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(Reuters) — Hackers who tampered with a software development tool from a company called Codecov used that program to gain restricted access to hundreds of networks belonging to the San Francisco firm’s customers, investigators told Reuters.

Codecov makes software auditing tools that allow developers to see how thoroughly their own code is being tested, a process that can give the tool access to stored credentials for various internal software accounts.

The attackers used automation to rapidly copy those credentials and raid additional resources, the investigators said, expanding the breach beyond the initial disclosure by Codecov on Thursday.

The hackers put extra effort into using Codecov to get inside other makers of software development programs, as well as companies that themselves provide many customers with technology services, including IBM, one of the investigators said on condition of anonymity.

The person said both methods would allow the hackers to potentially gain credentials for thousands of other restricted systems.

IBM and other companies said their code had not been altered but did not address whether access credentials to their systems had been taken.

“We are investigating the reported Codecov incident and have thus far found no modifications of code involving clients or IBM,” an IBM spokesperson said.

The FBI’s San Francisco office is investigating the compromises, and dozens of likely victims were notified on Monday. Private security companies were already beginning to respond to assist multiple clients, employees said.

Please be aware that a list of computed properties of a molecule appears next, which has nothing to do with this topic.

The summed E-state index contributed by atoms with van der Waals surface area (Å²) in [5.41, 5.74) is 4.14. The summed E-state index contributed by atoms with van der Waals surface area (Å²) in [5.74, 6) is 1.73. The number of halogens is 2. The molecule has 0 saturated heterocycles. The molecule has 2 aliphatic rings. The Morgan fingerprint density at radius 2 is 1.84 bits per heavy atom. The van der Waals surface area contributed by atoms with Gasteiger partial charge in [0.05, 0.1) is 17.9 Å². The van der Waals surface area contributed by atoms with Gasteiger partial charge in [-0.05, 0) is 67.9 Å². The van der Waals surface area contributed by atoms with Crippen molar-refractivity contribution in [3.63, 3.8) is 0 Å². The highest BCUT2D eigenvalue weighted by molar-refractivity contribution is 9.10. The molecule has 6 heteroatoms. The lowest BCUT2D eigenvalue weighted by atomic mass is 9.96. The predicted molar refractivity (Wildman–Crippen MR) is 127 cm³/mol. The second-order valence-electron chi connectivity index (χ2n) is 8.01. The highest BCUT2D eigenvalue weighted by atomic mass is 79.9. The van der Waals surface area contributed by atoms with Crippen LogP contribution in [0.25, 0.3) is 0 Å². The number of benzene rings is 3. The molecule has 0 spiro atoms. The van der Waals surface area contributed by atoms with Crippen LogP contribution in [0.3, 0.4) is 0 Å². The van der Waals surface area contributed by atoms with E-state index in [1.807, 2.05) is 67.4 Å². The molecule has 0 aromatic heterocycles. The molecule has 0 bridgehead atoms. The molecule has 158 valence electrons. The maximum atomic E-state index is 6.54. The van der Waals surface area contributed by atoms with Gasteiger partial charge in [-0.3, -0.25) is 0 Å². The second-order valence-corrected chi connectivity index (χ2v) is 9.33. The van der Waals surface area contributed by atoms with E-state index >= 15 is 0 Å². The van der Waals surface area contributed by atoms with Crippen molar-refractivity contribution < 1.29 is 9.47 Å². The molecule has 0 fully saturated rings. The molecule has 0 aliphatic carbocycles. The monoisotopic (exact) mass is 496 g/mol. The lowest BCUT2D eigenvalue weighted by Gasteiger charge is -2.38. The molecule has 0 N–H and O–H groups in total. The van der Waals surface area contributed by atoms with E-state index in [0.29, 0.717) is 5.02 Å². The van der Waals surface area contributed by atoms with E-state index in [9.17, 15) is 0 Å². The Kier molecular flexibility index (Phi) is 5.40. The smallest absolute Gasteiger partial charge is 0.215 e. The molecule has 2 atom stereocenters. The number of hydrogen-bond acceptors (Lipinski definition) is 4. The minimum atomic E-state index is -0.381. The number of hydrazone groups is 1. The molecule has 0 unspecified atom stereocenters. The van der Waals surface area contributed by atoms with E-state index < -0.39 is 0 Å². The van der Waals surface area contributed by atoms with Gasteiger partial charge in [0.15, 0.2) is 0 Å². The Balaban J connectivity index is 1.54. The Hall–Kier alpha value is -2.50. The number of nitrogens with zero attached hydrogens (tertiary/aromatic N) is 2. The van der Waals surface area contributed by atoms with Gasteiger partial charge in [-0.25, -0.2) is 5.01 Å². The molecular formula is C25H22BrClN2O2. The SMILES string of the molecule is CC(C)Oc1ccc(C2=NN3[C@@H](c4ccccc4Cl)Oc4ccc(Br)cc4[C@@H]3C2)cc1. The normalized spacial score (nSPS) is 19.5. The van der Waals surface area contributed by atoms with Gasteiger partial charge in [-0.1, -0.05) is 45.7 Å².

Codecov did not respond to Reuters’ request for comment on Monday.

Security experts involved in the case said the scale of the attack and the skills needed to execute it compared to last year’s SolarWinds attack. The compromise of that company’s widely used network management program allowed hackers inside nine U.S. government agencies and about 100 private companies.

It is unclear who is behind the latest breach or if they are working for a national government, as was the case with SolarWinds.

Others among Codecov’s 19,000 customers, including big tech services provider Hewlett Packard Enterprise, said they were still trying to determine if they or their customers had been affected.

“HPE has a dedicated team of professionals investigating this matter, and customers should rest assured we will keep them informed of any impacts and necessary remedies as soon as we know more,” said HPE spokesperson Adam Bauer.

Even Codecov users who had seen no evidence of hacking were taking the breach seriously, a corporate cybersecurity official told Reuters. He said his company was busy resetting its credentials and that his counterparts elsewhere were doing the same, as Codecov recommended.

Codecov earlier said hackers began tampering with its software on January 31. The hack was only detected earlier this month, when a customer raised concerns.

Codecov’s website says its customers include consumer goods conglomerate Procter & Gamble, web hosting firm GoDaddy, the Washington Post, and Australian software firm Atlassian. Atlassian said it had not yet seen any impact or signs of a compromise.

The Department of Homeland Security’s cybersecurity arm and the FBI declined to comment.


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